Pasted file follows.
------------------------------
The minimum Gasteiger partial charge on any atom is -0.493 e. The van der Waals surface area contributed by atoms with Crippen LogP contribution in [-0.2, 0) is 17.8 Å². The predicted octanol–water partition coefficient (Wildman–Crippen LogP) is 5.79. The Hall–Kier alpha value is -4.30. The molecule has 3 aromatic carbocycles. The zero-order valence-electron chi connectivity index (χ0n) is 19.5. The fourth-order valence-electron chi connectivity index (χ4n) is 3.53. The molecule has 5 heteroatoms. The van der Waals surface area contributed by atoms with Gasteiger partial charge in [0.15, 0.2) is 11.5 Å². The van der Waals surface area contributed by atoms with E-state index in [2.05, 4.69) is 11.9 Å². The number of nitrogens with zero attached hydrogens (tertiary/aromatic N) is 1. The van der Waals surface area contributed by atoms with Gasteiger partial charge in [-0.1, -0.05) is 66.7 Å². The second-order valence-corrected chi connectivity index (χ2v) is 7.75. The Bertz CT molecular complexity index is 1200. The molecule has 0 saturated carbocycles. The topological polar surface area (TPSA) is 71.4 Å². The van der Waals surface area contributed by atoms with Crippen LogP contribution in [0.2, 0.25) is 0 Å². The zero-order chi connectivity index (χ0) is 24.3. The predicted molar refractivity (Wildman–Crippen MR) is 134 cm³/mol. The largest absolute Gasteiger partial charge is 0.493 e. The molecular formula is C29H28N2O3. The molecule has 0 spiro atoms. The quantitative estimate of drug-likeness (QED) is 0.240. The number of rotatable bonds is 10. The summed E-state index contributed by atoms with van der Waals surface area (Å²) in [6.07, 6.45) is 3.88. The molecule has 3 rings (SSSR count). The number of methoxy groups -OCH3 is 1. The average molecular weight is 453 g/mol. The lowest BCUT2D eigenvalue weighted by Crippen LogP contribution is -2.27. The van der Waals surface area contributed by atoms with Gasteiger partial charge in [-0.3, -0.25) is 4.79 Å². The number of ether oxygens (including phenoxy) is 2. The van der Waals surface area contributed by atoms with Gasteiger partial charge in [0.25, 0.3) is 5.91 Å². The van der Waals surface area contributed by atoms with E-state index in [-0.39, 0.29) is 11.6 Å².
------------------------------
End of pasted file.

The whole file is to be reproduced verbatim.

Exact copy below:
The minimum Gasteiger partial charge on any atom is -0.493 e. The van der Waals surface area contributed by atoms with Crippen LogP contribution in [-0.2, 0) is 17.8 Å². The predicted octanol–water partition coefficient (Wildman–Crippen LogP) is 5.79. The Hall–Kier alpha value is -4.30. The molecule has 3 aromatic carbocycles. The zero-order valence-electron chi connectivity index (χ0n) is 19.5. The fourth-order valence-electron chi connectivity index (χ4n) is 3.53. The molecule has 5 heteroatoms. The van der Waals surface area contributed by atoms with Gasteiger partial charge in [0.15, 0.2) is 11.5 Å². The van der Waals surface area contributed by atoms with E-state index in [2.05, 4.69) is 11.9 Å². The number of nitrogens with zero attached hydrogens (tertiary/aromatic N) is 1. The van der Waals surface area contributed by atoms with Gasteiger partial charge in [-0.1, -0.05) is 66.7 Å². The second-order valence-corrected chi connectivity index (χ2v) is 7.75. The Bertz CT molecular complexity index is 1200. The molecule has 0 saturated carbocycles. The topological polar surface area (TPSA) is 71.4 Å². The van der Waals surface area contributed by atoms with Crippen LogP contribution in [0.2, 0.25) is 0 Å². The zero-order chi connectivity index (χ0) is 24.3. The predicted molar refractivity (Wildman–Crippen MR) is 134 cm³/mol. The largest absolute Gasteiger partial charge is 0.493 e. The molecular formula is C29H28N2O3. The molecule has 0 spiro atoms. The quantitative estimate of drug-likeness (QED) is 0.240. The number of rotatable bonds is 10. The summed E-state index contributed by atoms with van der Waals surface area (Å²) in [6.07, 6.45) is 3.88. The molecule has 3 rings (SSSR count). The number of methoxy groups -OCH3 is 1. The average molecular weight is 453 g/mol. The lowest BCUT2D eigenvalue weighted by Crippen LogP contribution is -2.27. The van der Waals surface area contributed by atoms with Gasteiger partial charge in [-0.3, -0.25) is 4.79 Å². The number of ether oxygens (including phenoxy) is 2. The van der Waals surface area contributed by atoms with Gasteiger partial charge in [0.25, 0.3) is 5.91 Å². The van der Waals surface area contributed by atoms with E-state index in [-0.39, 0.29) is 11.6 Å².